So, junk food and eating late at night have always been the bane of my existence. For a long time, I didn't even realize that this was a problem. I was teaching crazy hours at a bunch of different colleges, getting home at 10pm or later, and either picking up fast food on the way or raiding the fridge for whatever I could grab. So what if I ate it at midnight -- dinner was dinner, right?
Wrong. Of course, wrong. You know it's wrong. It took me years to figure out it's wrong. And, boy, is it hard to change something so hardwired.
At the beginning of the year, I set a goal to lose close to 50 pounds. I'd put on weight before I got married, then kept on weight after each of my girls was born, and quite frankly, I was sick and tired of seeing a fat, middle-aged lady in the mirror every time I looked. If I'm going to be middle-aged, dammit I'm at least going to be svelte. I don't have to be skinny. I just don't want to be fat.
I did well for the first part of the year. I lost a solid 15 pounds. Then, the bad habits started creeping back in. For one thing, I started eating late at night again. I'd been really good about eating dinner, brushing my teeth and not eating again until breakfast. I'm not sure when that all fell apart -- maybe when I started postponing brushing my teeth until bedtime, giving myself a whole 4 hours or so of eating time after dinner? -- but I soon found myself snacking away at night with my naturally-thin husband. (A man, I might add, so naturally thin that he actually loses weight when he doesn't exercise. What the hell's with that?) And so , while I managed to keep off the 15 pounds I'd lost, I certainly didn't lose any more.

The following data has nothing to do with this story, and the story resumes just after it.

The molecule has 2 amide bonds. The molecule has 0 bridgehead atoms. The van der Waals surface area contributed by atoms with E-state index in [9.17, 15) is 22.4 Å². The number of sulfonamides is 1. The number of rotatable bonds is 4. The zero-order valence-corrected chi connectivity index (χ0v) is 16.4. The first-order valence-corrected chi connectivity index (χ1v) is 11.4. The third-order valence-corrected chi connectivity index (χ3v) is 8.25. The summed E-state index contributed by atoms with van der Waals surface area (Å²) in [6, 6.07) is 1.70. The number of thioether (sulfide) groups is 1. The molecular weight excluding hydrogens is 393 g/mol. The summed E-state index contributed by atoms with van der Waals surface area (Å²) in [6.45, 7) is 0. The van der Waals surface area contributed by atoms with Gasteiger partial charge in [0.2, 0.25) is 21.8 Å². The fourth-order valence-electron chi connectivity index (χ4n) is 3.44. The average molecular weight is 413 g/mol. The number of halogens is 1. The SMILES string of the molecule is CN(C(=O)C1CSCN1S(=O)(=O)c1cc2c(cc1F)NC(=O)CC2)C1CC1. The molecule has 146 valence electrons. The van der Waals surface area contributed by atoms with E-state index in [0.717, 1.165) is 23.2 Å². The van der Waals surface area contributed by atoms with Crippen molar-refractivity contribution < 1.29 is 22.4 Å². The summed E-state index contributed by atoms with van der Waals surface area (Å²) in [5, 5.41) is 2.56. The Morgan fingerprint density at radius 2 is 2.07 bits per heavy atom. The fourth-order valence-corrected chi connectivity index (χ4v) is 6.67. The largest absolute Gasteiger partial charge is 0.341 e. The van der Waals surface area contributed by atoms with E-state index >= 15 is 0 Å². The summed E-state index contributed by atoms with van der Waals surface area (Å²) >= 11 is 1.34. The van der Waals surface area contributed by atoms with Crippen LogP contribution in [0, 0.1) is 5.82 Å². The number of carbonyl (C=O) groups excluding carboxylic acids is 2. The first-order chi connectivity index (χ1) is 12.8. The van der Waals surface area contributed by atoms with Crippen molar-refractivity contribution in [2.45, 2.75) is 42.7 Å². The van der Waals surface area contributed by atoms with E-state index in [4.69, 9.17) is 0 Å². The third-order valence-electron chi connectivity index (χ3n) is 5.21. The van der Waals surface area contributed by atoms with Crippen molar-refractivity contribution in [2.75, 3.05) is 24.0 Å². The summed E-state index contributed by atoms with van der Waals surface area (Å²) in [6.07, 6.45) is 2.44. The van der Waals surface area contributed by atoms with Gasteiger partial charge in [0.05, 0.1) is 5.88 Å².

I also realized that I'd gotten the sugar crazies again. The sugar crazies start when I exceed a certain amount of sugar intake -- what that amount is exactly, I have no idea, and maybe I'm just fooling myself by thinking that there even is an "acceptable" amount for me -- and fall into a cycle of eating sweets because I crave them and then craving them more so I eat more.
Over the past couple of weeks, I realized I'd hit that point. Not only because I found myself sneaking the kids' chocolate-chip cookies and raiding their stash of leftover Halloween candy when they were asleep, but also because I was getting violent headaches.